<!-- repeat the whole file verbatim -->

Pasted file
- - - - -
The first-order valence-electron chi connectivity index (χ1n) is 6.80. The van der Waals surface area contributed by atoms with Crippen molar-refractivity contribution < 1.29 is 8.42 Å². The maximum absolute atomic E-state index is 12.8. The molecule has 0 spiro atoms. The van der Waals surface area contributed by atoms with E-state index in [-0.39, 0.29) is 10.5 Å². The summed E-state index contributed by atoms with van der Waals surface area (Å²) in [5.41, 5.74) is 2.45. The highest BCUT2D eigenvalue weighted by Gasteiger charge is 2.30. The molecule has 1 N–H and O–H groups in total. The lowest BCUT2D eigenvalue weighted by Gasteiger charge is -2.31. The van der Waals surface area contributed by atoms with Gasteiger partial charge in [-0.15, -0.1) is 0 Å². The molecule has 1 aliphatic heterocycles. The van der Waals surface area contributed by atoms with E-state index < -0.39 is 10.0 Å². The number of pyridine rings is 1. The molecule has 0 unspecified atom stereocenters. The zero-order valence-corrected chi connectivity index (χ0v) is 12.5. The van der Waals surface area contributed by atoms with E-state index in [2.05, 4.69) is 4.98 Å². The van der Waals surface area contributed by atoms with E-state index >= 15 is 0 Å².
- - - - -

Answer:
The first-order valence-electron chi connectivity index (χ1n) is 6.80. The van der Waals surface area contributed by atoms with Crippen molar-refractivity contribution < 1.29 is 8.42 Å². The maximum absolute atomic E-state index is 12.8. The molecule has 0 spiro atoms. The van der Waals surface area contributed by atoms with E-state index in [-0.39, 0.29) is 10.5 Å². The summed E-state index contributed by atoms with van der Waals surface area (Å²) in [5.41, 5.74) is 2.45. The highest BCUT2D eigenvalue weighted by Gasteiger charge is 2.30. The molecule has 1 N–H and O–H groups in total. The lowest BCUT2D eigenvalue weighted by Gasteiger charge is -2.31. The van der Waals surface area contributed by atoms with Gasteiger partial charge in [-0.15, -0.1) is 0 Å². The molecule has 1 aliphatic heterocycles. The van der Waals surface area contributed by atoms with E-state index < -0.39 is 10.0 Å². The number of pyridine rings is 1. The molecule has 0 unspecified atom stereocenters. The zero-order valence-corrected chi connectivity index (χ0v) is 12.5. The van der Waals surface area contributed by atoms with E-state index in [2.05, 4.69) is 4.98 Å². The van der Waals surface area contributed by atoms with E-state index >= 15 is 0 Å².